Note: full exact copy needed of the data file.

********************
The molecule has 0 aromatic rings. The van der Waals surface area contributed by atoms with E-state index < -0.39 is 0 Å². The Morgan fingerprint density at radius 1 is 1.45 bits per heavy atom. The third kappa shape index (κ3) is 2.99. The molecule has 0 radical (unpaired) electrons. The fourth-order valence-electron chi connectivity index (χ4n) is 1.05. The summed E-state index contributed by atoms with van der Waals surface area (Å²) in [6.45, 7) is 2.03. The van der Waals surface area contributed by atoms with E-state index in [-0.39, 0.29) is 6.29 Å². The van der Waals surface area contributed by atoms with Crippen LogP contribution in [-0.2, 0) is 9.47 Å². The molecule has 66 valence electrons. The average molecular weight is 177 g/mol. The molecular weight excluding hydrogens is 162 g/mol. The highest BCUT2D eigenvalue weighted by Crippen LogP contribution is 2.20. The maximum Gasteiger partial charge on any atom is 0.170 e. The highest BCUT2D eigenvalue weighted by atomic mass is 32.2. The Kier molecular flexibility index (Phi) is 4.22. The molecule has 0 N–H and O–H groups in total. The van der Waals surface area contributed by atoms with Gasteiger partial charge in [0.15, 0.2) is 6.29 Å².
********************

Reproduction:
The molecule has 0 aromatic rings. The van der Waals surface area contributed by atoms with E-state index < -0.39 is 0 Å². The Morgan fingerprint density at radius 1 is 1.45 bits per heavy atom. The third kappa shape index (κ3) is 2.99. The molecule has 0 radical (unpaired) electrons. The fourth-order valence-electron chi connectivity index (χ4n) is 1.05. The summed E-state index contributed by atoms with van der Waals surface area (Å²) in [6.45, 7) is 2.03. The van der Waals surface area contributed by atoms with E-state index in [-0.39, 0.29) is 6.29 Å². The van der Waals surface area contributed by atoms with Crippen LogP contribution in [-0.2, 0) is 9.47 Å². The molecule has 66 valence electrons. The average molecular weight is 177 g/mol. The molecular weight excluding hydrogens is 162 g/mol. The highest BCUT2D eigenvalue weighted by Crippen LogP contribution is 2.20. The maximum Gasteiger partial charge on any atom is 0.170 e. The highest BCUT2D eigenvalue weighted by atomic mass is 32.2. The Kier molecular flexibility index (Phi) is 4.22. The molecule has 0 N–H and O–H groups in total. The van der Waals surface area contributed by atoms with Gasteiger partial charge in [0.15, 0.2) is 6.29 Å².